“Worst Nightmare: GeeDubya as Prez and Senator Hillary”

“BUSH IS A THIEF!!!!!!!!!!!!!!!!!!!!!!!!!!!!!!!!!!!!!!!!!!!!!!!!!!!!”

“It is SAD when we affirm cheating as a WAY to win, You have not won you’ve STOLEN a win, You have not Won!”

On November 9, two days after Election Day, TIME.com offered “e-mail from the trail” and a poll (“Was Al Gore Right to Withdraw His Concession?).

The TIME boards’ s tenor was not out of whack with other online forums of the time, such as usenet newsgroups. Groups such as alt.politics.democrats and alt.politics.republican were dominated by idealogues bellowing into echo chambers, sometimes in ALL CAPS to strengthen their case.

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Here’s a usenet denizen named Eric W.—and though I can’t quite tell if he’s sincere or a troll, it doesn’t really matter:

GET OVER IT.WE WON.WE ARE THE MAJORITY NOW,SO KISS MY PARTISAN ASS!WE NOW HAVE FOUR,COUNT THEM, FOUR YEARS TO KICK ALL YOU STUPID DEMONCRATIC SOCIALISTS OUT OF HERE AND TURN THE WHITE HOUSE AND THIS COUNTRY BACK INTO A PLACE OF HONOR AGAIN.PICK A BETTER COUNTRY YOU BUNCH OF WHINERS AND GO THERE!

GOD BLESS AMERICA,RONALD REAGAN AND THE NRA.

(P.S.GOOD RIDDANCE TO THE LYING,CHEATING, FORNICATING BASTARD WE ALL KNOW AND HATE AS SLICK WILLY.)

Eric W.

In a way, reading such screeds is comforting: The state of online debate in 2020 may be terrible, but it’s not like it was ever otherwise. Then again, the 2000 internet hadn’t yet been contaminated by algorithmic feeds and organized attempts to spread disinformation. And did I mention that none of this stuff was being posted by the president of the United States?

Bloggers enter the fray

If there was a bright spot in social commentary on the Florida recount, it was the emergence of blogs as a medium for quick-hit analysis and curation of worthwhile reads around the web. Not yet a phenomenon—as they would become when the events of September 11, 2001, and their aftermath led to a flurry of “warblogging”—blogs had been quietly evolving for a few years. (Justin Hall, often cited as the first blogger, began posting in 1994.)

Technologist Dave Winer was both an early blogger and the creator of some of the first blogging tools used by other people. He’s also one of the few web publishers who has ensured that material he posted 20 years ago is still available, making it easy to see what his Scripting News had to say on the day after the 2000 election:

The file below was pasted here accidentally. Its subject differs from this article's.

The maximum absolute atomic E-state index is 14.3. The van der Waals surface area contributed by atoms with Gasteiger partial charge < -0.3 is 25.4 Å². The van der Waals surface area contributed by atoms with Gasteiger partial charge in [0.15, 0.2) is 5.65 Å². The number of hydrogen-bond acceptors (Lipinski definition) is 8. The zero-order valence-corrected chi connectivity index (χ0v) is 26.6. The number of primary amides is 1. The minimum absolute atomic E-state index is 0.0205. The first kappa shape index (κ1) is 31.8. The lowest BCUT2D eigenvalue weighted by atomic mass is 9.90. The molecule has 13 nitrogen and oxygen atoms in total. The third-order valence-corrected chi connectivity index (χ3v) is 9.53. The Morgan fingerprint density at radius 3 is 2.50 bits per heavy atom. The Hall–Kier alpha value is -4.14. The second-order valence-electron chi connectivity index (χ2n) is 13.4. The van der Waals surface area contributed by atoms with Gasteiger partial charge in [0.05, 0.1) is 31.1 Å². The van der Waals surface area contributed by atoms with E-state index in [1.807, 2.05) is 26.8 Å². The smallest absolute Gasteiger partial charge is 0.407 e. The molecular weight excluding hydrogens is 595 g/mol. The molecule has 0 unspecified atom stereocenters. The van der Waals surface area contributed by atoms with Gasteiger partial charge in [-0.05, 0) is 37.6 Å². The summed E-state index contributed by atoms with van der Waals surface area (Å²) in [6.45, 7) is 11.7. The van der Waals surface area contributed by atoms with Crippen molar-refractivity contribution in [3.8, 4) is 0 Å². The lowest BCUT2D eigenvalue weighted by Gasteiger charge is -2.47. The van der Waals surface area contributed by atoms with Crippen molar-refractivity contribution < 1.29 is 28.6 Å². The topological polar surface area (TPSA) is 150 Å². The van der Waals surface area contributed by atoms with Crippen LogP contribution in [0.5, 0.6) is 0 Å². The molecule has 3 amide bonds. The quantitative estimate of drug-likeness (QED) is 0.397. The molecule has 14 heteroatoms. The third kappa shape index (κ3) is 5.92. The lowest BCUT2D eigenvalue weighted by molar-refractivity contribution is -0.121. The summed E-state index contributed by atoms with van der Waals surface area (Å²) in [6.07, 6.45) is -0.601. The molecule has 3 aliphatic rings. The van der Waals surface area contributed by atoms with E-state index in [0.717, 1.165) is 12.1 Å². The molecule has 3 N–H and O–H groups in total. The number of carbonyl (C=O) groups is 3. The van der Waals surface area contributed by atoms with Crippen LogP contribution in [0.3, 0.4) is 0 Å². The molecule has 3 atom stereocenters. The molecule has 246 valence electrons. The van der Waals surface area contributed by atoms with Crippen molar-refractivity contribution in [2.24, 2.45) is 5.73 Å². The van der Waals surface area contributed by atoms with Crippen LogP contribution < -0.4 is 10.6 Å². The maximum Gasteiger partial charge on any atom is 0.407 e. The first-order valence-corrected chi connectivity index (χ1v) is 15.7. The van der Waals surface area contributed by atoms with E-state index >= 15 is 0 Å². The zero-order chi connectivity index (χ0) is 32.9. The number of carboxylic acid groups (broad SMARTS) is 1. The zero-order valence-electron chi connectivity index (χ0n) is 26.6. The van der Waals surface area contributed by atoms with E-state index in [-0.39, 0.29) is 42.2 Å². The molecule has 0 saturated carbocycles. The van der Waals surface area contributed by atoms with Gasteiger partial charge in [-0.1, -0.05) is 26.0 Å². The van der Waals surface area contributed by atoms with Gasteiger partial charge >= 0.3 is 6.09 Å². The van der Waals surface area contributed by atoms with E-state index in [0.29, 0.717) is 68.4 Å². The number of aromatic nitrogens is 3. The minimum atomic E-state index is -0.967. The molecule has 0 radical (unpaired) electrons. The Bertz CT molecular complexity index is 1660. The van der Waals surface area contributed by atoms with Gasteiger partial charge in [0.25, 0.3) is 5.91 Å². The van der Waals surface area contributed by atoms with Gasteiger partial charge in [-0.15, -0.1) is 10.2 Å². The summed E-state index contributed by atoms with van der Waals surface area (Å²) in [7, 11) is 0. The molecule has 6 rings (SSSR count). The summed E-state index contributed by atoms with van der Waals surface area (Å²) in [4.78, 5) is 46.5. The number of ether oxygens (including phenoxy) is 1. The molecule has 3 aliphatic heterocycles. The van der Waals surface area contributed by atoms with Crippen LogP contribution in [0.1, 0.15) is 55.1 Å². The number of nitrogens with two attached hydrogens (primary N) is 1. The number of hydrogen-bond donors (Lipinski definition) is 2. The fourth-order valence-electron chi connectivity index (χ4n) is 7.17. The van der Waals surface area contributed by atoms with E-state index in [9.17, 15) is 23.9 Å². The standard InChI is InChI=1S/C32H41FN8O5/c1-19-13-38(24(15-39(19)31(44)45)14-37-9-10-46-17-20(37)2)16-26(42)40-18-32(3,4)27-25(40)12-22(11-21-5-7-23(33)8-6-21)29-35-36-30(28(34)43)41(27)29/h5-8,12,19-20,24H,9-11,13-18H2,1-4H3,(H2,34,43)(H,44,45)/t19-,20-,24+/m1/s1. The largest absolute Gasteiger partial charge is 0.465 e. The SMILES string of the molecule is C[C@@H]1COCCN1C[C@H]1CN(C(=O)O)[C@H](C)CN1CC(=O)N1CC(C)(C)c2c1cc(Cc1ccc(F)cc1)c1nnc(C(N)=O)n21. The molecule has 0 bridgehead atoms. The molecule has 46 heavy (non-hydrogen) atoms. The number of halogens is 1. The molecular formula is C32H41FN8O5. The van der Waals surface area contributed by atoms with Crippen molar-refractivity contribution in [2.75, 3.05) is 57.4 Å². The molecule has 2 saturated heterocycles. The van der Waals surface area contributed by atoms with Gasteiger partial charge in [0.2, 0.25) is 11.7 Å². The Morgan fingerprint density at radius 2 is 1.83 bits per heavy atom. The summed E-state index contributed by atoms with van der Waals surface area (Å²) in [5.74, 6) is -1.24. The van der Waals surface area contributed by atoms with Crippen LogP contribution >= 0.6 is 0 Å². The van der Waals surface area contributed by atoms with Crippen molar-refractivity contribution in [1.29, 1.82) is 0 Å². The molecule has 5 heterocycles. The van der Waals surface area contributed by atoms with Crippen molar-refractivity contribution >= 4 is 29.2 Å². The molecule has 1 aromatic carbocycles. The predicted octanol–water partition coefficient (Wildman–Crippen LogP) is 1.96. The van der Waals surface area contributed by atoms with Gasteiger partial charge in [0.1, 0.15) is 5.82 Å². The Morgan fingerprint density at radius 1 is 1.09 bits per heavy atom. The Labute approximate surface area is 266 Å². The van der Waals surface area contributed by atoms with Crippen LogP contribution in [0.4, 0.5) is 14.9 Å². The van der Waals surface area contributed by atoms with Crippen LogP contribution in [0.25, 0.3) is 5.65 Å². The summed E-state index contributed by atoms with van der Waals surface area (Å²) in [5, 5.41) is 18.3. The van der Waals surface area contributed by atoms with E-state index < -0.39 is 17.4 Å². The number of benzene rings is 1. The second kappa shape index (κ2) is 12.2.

Last night’s story: First the networks said Gore won Florida, then Pennsylvania and Michigan — the key “battleground” states. Bush said no way, Florida is too close. They took it back. Later they called it for Bush. By that time it was the margin, the candidate who would win Florida would win the presidency. Gore calls Bush to concede. A Florida vote counter calls Gore while he’s on his way to give his concession speech. “Wait a minute Al, it’s not over yet.” Gore calls Bush and says “Dubya, I changed my mind.” Less than 2,000 votes separate the two in Florida. We await a recount. What a mess!

How did the networks all get it wrong in Florida twice? Just listened to PBS’s News Hour; they interviewed Warren Mitofsky, the statistician who advised CNN and CBS on their projections last night. The networks pool a lot of resources. We have so much faith in their projections. It seems safe to assume that in the future we won’t believe these reports so readily, and let’s look to the networks to separate their processes. What will the statisticians learn from the experience of making two mistakes in one race? Could it possibly have been more confusing? It’s Y2K, and Murphy is having a blast.

Here’s Josh Marshall, whose Talking Points Memo launched the week after Election Day. It was to become a major news and opinion site, but at first Marshall was a lone blogger who talked about himself in the third person:

As of about 7 PM on Tuesday, Talking Points heard (from his sources on CNN and MSNBC) that Palm Beach County had given Gore a measly 3 more votes, with about 1/5 of the precincts reporting. Broward had given the veep a semi-respectable 118 votes more with all the precincts reporting. And Miami-Dade had given Gore 114 more votes with 99 out of 614 precincts.

Let’s hear it for Miami-Dade! These guys are really pulling their weight!

(Actually the vote woman on MSNBC says those hundred-odd precincts already reporting lean even more Democratic than the rest of the county. So maybe it’s not as good as it sounds.)

Of course, the real issue is dimples. And which counties have how many ‘undervotes’ – that undiscovered country of hidden suffrage? Palm Beach has about 10,000; Broward’s got between 1,000 and 2,000; and Miami-Dade has some 10,750.

So, hey, there’s plenty of work to be done, assuming the Florida Supreme Court doesn’t completely shut Gore down.